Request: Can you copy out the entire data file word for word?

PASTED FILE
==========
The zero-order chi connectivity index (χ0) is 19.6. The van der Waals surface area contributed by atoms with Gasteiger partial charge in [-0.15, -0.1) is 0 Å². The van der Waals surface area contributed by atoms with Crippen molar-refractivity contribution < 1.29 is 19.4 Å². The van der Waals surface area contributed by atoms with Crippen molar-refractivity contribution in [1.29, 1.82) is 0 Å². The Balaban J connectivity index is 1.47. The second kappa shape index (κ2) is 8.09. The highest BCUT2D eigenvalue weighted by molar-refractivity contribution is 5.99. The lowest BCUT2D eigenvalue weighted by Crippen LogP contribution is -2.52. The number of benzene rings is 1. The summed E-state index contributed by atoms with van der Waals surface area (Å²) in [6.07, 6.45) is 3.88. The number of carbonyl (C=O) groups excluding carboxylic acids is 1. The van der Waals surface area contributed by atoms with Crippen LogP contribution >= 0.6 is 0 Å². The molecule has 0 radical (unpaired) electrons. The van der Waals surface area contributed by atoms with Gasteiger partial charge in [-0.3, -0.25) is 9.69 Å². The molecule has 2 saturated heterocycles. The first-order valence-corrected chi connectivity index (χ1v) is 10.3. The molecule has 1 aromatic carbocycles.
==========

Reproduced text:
The zero-order chi connectivity index (χ0) is 19.6. The van der Waals surface area contributed by atoms with Gasteiger partial charge in [-0.15, -0.1) is 0 Å². The van der Waals surface area contributed by atoms with Crippen molar-refractivity contribution < 1.29 is 19.4 Å². The van der Waals surface area contributed by atoms with Crippen molar-refractivity contribution in [1.29, 1.82) is 0 Å². The Balaban J connectivity index is 1.47. The second kappa shape index (κ2) is 8.09. The highest BCUT2D eigenvalue weighted by molar-refractivity contribution is 5.99. The lowest BCUT2D eigenvalue weighted by Crippen LogP contribution is -2.52. The number of benzene rings is 1. The summed E-state index contributed by atoms with van der Waals surface area (Å²) in [6.07, 6.45) is 3.88. The number of carbonyl (C=O) groups excluding carboxylic acids is 1. The van der Waals surface area contributed by atoms with Crippen LogP contribution >= 0.6 is 0 Å². The molecule has 0 radical (unpaired) electrons. The van der Waals surface area contributed by atoms with Gasteiger partial charge in [-0.3, -0.25) is 9.69 Å². The molecule has 2 saturated heterocycles. The first-order valence-corrected chi connectivity index (χ1v) is 10.3. The molecule has 1 aromatic carbocycles.